The changes come from a decision overseas in China. In 2018, China announced that it no longer wanted to import U.S. recyclables.
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“The recycling industry is failing and, in turn, forcing recycling processors like Sonoco to either pass along significantly increased costs to us or eliminate the collection of certain recyclable goods,” Staunton City Manager Steve Owens said in a release. “We’re now in the unfortunate position of having to make substantial and undesirable changes to our recycling program.”
If market conditions improve, the city of Staunton is prepared to reevaluate its recycling program.
A letter from Sonoco Recycling sent to suppliers who utilize the Fishersville facility. Sonoco alerted those that the facility would no longer accept plastic or glass. (Photo: Submitted)
Residents not happy
Augusta County resident Patty Sechi has lived in the area for just under two years and has been using Augusta County Disposal since then.
“The method of recycling out here in the county has been pretty sketchy for the duration,” she said in an email. “There haven’t been clear or consistent directions on how to do it and I have called several times to clarify, especially after seeing all of my carefully separated recycling going into the back of the truck with my trash.”
Sechi said she’s always been an avid recycler and re-user. She is a part of the community organization Shenandoah Green, which promotes sustainable, green living in the Staunton, Augusta County and Waynesboro areas. The group was inspired by a News Leader article about three women who tracked their plastic use for a month.
From that, Sechi was inspired. She was already using reusable shopping bags, but she said she’s stepped up her game.
“I avoid buying anything packaged in plastic but if I have to, I find ways to re-use those containers,” she said. “For instance, yogurt containers and the plastic boxes with lids that fresh greens come in are great little seedling starter pots and mini-greenhouses. They are also handy for organizing drawers, mixing paints, etcetera. I use the metallic lids that come on yogurts to cover my cat food cans in the refrigerator as they are quite reusable.”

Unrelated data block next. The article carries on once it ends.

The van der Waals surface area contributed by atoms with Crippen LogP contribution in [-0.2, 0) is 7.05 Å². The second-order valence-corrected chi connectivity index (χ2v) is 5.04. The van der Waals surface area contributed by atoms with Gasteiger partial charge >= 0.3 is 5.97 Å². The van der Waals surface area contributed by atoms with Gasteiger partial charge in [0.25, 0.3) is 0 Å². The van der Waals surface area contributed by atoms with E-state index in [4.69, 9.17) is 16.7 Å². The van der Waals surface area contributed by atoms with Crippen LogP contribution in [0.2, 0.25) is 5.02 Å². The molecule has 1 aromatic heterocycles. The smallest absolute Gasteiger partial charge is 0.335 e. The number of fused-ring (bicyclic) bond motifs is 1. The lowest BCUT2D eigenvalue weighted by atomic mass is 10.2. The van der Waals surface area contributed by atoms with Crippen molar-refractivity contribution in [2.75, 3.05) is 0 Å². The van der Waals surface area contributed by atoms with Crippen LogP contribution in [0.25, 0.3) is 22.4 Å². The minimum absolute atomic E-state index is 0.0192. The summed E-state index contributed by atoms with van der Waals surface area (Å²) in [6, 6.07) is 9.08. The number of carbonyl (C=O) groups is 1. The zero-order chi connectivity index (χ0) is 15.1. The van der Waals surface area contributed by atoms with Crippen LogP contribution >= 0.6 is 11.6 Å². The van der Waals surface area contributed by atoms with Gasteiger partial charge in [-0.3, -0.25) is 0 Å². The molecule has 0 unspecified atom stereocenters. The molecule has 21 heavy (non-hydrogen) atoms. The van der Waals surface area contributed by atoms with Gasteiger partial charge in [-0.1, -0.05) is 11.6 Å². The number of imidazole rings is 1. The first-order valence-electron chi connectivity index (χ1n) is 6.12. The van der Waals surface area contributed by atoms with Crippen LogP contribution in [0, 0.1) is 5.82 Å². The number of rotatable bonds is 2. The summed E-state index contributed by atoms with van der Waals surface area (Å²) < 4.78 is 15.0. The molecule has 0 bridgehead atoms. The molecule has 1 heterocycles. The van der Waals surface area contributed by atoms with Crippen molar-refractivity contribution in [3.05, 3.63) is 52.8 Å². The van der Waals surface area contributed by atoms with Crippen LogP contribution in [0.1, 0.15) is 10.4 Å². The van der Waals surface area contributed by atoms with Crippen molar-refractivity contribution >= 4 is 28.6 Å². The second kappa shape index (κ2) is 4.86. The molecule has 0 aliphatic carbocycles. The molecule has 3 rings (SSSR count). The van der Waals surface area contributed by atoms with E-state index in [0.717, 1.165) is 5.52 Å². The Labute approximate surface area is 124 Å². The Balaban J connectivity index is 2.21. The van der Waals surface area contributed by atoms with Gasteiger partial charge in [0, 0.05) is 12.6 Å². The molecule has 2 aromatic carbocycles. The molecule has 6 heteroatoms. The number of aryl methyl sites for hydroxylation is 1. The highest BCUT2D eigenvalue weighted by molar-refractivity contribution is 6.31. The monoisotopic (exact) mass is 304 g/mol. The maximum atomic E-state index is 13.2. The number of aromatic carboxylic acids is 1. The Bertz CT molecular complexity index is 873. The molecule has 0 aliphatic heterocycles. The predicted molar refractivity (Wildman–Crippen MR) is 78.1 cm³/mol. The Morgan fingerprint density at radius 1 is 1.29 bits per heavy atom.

Shenandoah Green has been meeting monthly to find new ways to reduce the use of plastic in the Shenandoah Valley. Shenandoah Green President Georgi Tomisato and others in the organization have been urging community members to talk to local stores, like large grocery chains and smaller businesses, to stop using plastic bags, containers and more. Instead, they hope businesses and members of Shenandoah Green will encourage the use of reusable bags and containers.
To learn more about Shenandoah Green visit the organization on Facebook.
More on plastic here: The pact: Three friends reduce plastic in their lives
More on plastic here: The ‘living without plastic’ movement
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Follow Laura Peters @peterslaura. You can reach her at firstname.lastname@example.org.